I’m writing to ask your support for my walking with the National Alliance on Mental illness (NAMI). (To donate go here): https://www.namiwalks.org/participant/AshleyGrill
Mental health is something I must work for every day. In addition to medical care, I’ve found helpful coping and grounding techniques like self care, social support, and writing. I attribute a significant portion of my well-being to people in my life like you, who support me in little and big ways like picking up the phone when I email, call, or text and listening when things aren’t always easy. Having people in my life who I trust allows me insight when I have been unwell. Another strategy that helps when I can’t talk on the phone is writing. Many of you know I wrote a book, All in Her Head #amazon https://www.amazon.com/All-Her-Head-Sunny-Mera/dp/1631528181
What I learned sharing my story is that in many ways others could relate to my struggle. We all feel a little broken at times and learning to function our best despite our broken bits is a growth experience. Sometimes when I reflected on my struggle, I felt punished. As I’ve grown stronger, I see my pain and struggle as an opportunity to develop. If you believe in God or a higher power, you may agree, I’ve been blessed to be so challenged.
I’m grateful for the people in my life whose kindness and love gave me hope for my future when I struggled. I learned to manage my chronic condition that has been labeled over time different things including: anxiety, depression, postpartum depression, postpartum delusional disorder, intermittent psychosis, delusional disorder, schizophrenia, and schizoaffective disorder, but I don’t identify by these labels, because when I’m well, I’m able to function. Every time I’ve been taken off medication or had a medication change, I’ve relapsed. Thankfully, medication works for me, and I’ve always had a loving and supportive network which has been my guiding light. My friends and family tell me I have too much talent to give up work, although ability and illness are not always compatible. If I had one wish it would be that our community would understand and have compassion for those who can’t recover from symptoms of severe mental illness.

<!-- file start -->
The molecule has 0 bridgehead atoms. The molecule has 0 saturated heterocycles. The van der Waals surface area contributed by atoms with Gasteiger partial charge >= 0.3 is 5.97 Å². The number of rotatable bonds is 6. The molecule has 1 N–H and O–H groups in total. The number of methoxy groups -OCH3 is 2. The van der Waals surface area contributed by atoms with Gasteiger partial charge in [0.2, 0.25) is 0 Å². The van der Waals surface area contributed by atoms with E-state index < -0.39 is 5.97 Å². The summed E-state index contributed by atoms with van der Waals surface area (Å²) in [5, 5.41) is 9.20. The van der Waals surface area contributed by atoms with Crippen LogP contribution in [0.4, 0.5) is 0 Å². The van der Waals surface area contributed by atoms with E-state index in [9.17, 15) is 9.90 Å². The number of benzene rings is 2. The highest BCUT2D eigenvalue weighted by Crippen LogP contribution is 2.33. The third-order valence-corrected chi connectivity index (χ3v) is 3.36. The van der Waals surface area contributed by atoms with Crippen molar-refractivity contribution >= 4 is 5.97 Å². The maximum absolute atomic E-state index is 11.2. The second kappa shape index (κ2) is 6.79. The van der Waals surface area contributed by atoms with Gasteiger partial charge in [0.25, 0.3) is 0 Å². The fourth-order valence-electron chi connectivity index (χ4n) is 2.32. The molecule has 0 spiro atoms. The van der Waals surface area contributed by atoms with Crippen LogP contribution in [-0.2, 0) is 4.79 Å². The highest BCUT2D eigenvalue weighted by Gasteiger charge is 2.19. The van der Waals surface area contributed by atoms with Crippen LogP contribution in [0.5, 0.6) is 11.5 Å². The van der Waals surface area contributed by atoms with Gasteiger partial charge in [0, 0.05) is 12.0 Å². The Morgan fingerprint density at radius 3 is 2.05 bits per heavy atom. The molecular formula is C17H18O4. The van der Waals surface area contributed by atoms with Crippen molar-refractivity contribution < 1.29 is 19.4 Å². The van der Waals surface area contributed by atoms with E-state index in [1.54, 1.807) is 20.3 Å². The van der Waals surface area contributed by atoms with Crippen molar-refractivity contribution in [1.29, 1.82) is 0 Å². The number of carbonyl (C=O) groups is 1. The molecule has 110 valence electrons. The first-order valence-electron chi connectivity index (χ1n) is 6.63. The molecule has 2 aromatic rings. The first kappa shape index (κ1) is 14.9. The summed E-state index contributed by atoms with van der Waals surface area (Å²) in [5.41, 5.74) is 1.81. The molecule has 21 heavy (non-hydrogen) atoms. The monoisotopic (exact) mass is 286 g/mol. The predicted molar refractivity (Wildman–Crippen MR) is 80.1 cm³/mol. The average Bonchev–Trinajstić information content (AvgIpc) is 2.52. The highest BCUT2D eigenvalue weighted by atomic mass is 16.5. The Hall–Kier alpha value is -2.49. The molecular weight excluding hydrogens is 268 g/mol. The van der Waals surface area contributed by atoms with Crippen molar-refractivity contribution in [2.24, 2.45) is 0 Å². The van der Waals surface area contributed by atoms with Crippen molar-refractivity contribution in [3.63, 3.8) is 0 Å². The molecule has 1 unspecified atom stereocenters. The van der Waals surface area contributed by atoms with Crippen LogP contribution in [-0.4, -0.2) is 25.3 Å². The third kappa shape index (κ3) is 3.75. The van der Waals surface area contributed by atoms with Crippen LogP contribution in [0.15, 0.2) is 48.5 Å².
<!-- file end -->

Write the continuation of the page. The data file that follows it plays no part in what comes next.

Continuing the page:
This year my family will be walking with NAMI Johnson County in memory of my sister, Julie, who lost her battle with mental illness on June 18, 2018. Perceptions of stigma stopped Julie from getting the care when she needed it. Growing up, we didn’t know then what we know today about mental illness. Back then we excused her behavior as “normal teenage behavior”. If we knew enough to have identified the symptoms of borderline personality disorder in her youth, things may be different.
For me, I’ve always shared my story about my personal life and experience with people I know. This helped me get to where I am. Today, I can share my story if I want to, but I no longer feel compelled to share seeking validations. I learned the hard way, through years of sharing that it’s not about me, it’s about you.
People only understand if their life story prepared them to listen. Are you prepared to listen and have a conversation about mental illness? With one in five people experiencing mental illness, it’s time to join the conversation. #MentalHealthMatters
please consider making a donation to the 2019 NAMIWalks. Even if you don’t choose to contribute,
please take some time to read about NAMI and its work http://www.namijoco.org